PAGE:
Is the AskJeeves Approach the Next Big Thing Again?

March 14, 2024

green-dino_thumb_thumb_thumbThis essay is the work of a dumb dinobaby. No smart software required.

Way back when I worked in silicon Valley or Plastic Fantastic as one 1080s wag put it, AskJeeves burst upon the Web search scene. The idea is that a user would ask a question and the helpful digital butler would fetch the answer. This worked for questions like “What’s the temperature in San Mateo?” The system did not work for the types of queries my little group of full-time equivalents peppered assorted online services.


A young wizard confronts a knowledge problem. Thanks, MSFT Copilot. How’s that security today? Okay, I understand. Good enough.

The mechanism involved software and people. The software processed the query and matched up the answer with the outputs in a knowledge base. The humans wrote rules. If there was no rule and no knowledge, the butler fell on his nose. It was the digital equivalent of nifty marketing applied to a system about as aware as the man servant in Kazuo Ishiguro’s The Remains of the Day.

I thought about AskJeeves as a tangent notion as I worked through “LLMs Are Not Enough… Why Chatbots Need Knowledge Representation.” The essay is an exploration of options intended to reduce the computational cost, power sucking, and blind spots in large language models. Progress is being made and will be made. A good example is this passage from the essay which sparked my thinking about representing knowledge. This is a direct quote:

In theory, there’s a much better way to answer these kinds of questions.

  1. Use an LLM to extract knowledge about any topics we think a user might be interested in (food, geography, etc.) and store it in a database, knowledge graph, or some other kind of knowledge representation. This is still slow and expensive, but it only needs to be done once rather than every time someone wants to ask a question.
  2. When someone asks a question, convert it into a database SQL query (or in the case of a knowledge graph, a graph query). This doesn’t necessarily need a big expensive LLM, a smaller one should do fine.
  3. Run the user’s query against the database to get the results. There are already efficient algorithms for this, no LLM required.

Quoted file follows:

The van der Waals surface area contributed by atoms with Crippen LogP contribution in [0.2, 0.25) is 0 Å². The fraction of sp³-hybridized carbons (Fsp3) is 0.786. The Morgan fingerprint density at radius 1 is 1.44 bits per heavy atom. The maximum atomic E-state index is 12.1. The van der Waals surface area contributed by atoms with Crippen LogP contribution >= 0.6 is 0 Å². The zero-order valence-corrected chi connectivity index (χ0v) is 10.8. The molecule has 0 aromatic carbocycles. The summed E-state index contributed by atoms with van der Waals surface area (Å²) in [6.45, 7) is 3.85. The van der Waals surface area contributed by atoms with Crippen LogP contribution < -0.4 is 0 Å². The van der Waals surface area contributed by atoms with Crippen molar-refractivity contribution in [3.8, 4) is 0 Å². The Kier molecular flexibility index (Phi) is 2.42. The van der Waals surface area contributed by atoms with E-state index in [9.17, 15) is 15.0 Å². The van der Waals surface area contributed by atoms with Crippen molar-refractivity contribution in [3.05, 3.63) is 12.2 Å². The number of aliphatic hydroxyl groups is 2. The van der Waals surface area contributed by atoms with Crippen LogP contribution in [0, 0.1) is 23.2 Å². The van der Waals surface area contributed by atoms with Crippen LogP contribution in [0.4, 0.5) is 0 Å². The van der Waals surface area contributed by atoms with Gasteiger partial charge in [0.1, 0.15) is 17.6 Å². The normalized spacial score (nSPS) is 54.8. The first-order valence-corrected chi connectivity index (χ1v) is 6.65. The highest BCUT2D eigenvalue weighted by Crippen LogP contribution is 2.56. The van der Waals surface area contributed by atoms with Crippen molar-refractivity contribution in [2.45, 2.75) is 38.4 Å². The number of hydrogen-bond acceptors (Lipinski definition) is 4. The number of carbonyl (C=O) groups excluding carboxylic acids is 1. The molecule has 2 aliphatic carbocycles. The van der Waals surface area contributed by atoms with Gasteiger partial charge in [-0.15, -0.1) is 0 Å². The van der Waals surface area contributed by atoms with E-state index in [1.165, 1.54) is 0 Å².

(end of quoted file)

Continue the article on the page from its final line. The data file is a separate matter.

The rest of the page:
4. Optionally, have an LLM present the results to the user in a nice understandable way.

Like AskJeeves, the idea is a good one. Create a system to take a user’s query and match it to information answering the question. The AskJeeves’ approach embodied what I called rules. As long as one has the rules, the answers can be plugged in to a database. A query arrives, looks for the answer, and presents it. Bingo. Happy user with relevant information catapults AskJeeves to the top of a world filled with less elegant solutions.

The question becomes, “Can one represent knowledge in such a way that the information is current, usable, and “accurate” (assuming one can define accurate). Knowledge, however, is a slippery fish. Small domains with well-defined domains chock full of specialist knowledge should be easier to represent. Well, IBM Watson and its adventure in Houston suggests that the method is okay, but it did not work. Larger scale systems like an old-fashioned Web search engine just used “signals” to produce lists which presumably presented answers. “Clever,” correct? (Sorry, that’s an IBM Almaden bit of humor. I apologize for the inside baseball moment.)

What’s interesting is that youthful laborers in the world of information retrieval are finding themselves arm wrestling with some tough but elusive problems. What is knowledge? The answer, “It depends” does not provide much help. Where does knowledge originate, the answer “No one knows for sure.” That does not advance the ball downfield either.

Grabbing epistemology by the shoulders and shaking it until an answer comes forth is a tough job. What’s interesting is that those working with large language models are finding themselves caught in a room of mirrors intact and broken. Here’s what has to say about this imaginary idea:

The myth represented in this Hall tells of the divinity that enters the world of forms fragmenting itself, like a mirror, into countless pieces. Each piece keeps its peculiarity of reflecting the absolute, although it cannot contain the whole any longer.

I have no doubt that a start up with venture funding will solve this problem even though a set cannot contain itself. Get coding now.

Stephen E Arnold, March 14, 2024


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